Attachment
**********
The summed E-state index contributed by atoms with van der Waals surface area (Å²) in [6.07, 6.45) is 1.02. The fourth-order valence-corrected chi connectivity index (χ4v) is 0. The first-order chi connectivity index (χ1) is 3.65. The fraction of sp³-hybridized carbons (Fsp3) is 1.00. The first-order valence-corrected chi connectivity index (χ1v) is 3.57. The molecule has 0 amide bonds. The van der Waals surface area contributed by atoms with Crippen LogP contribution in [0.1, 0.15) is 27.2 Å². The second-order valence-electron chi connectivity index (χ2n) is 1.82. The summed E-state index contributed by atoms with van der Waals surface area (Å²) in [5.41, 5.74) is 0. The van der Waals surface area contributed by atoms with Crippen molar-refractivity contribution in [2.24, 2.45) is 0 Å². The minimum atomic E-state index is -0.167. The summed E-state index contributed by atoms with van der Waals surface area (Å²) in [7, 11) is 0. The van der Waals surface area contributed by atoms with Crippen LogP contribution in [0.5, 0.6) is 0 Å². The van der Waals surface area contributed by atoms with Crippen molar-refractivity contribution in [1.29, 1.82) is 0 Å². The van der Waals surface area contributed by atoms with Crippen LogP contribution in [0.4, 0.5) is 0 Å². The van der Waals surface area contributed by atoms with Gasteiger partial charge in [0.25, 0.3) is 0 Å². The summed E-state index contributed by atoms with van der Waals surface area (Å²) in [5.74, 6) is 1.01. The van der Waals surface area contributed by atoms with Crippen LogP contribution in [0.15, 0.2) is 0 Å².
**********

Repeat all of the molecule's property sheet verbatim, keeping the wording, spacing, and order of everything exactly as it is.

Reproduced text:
The summed E-state index contributed by atoms with van der Waals surface area (Å²) in [6.07, 6.45) is 1.02. The fourth-order valence-corrected chi connectivity index (χ4v) is 0. The first-order chi connectivity index (χ1) is 3.65. The fraction of sp³-hybridized carbons (Fsp3) is 1.00. The first-order valence-corrected chi connectivity index (χ1v) is 3.57. The molecule has 0 amide bonds. The van der Waals surface area contributed by atoms with Crippen LogP contribution in [0.1, 0.15) is 27.2 Å². The second-order valence-electron chi connectivity index (χ2n) is 1.82. The summed E-state index contributed by atoms with van der Waals surface area (Å²) in [5.41, 5.74) is 0. The van der Waals surface area contributed by atoms with Crippen molar-refractivity contribution in [2.24, 2.45) is 0 Å². The minimum atomic E-state index is -0.167. The summed E-state index contributed by atoms with van der Waals surface area (Å²) in [7, 11) is 0. The van der Waals surface area contributed by atoms with Crippen LogP contribution in [0.5, 0.6) is 0 Å². The van der Waals surface area contributed by atoms with Crippen molar-refractivity contribution in [1.29, 1.82) is 0 Å². The van der Waals surface area contributed by atoms with Crippen LogP contribution in [0.4, 0.5) is 0 Å². The van der Waals surface area contributed by atoms with Gasteiger partial charge in [0.25, 0.3) is 0 Å². The summed E-state index contributed by atoms with van der Waals surface area (Å²) in [5.74, 6) is 1.01. The van der Waals surface area contributed by atoms with Crippen LogP contribution in [0.15, 0.2) is 0 Å².